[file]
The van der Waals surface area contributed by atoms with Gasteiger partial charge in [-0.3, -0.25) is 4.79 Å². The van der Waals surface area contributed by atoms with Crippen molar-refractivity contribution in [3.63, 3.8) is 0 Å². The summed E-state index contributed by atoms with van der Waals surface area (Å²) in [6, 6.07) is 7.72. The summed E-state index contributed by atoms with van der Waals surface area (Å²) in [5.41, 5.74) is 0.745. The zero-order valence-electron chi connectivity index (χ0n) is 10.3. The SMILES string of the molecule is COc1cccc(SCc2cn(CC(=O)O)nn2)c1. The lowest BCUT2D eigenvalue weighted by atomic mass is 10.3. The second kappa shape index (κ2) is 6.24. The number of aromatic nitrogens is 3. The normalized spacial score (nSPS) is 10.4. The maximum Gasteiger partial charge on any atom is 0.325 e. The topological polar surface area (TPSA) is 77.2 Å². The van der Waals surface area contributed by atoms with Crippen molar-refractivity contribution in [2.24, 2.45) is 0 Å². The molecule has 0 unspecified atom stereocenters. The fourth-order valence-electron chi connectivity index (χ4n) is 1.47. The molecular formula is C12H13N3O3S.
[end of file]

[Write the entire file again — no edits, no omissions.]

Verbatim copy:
The van der Waals surface area contributed by atoms with Gasteiger partial charge in [-0.3, -0.25) is 4.79 Å². The van der Waals surface area contributed by atoms with Crippen molar-refractivity contribution in [3.63, 3.8) is 0 Å². The summed E-state index contributed by atoms with van der Waals surface area (Å²) in [6, 6.07) is 7.72. The summed E-state index contributed by atoms with van der Waals surface area (Å²) in [5.41, 5.74) is 0.745. The zero-order valence-electron chi connectivity index (χ0n) is 10.3. The SMILES string of the molecule is COc1cccc(SCc2cn(CC(=O)O)nn2)c1. The lowest BCUT2D eigenvalue weighted by atomic mass is 10.3. The second kappa shape index (κ2) is 6.24. The number of aromatic nitrogens is 3. The normalized spacial score (nSPS) is 10.4. The maximum Gasteiger partial charge on any atom is 0.325 e. The topological polar surface area (TPSA) is 77.2 Å². The van der Waals surface area contributed by atoms with Crippen molar-refractivity contribution in [2.24, 2.45) is 0 Å². The molecule has 0 unspecified atom stereocenters. The fourth-order valence-electron chi connectivity index (χ4n) is 1.47. The molecular formula is C12H13N3O3S.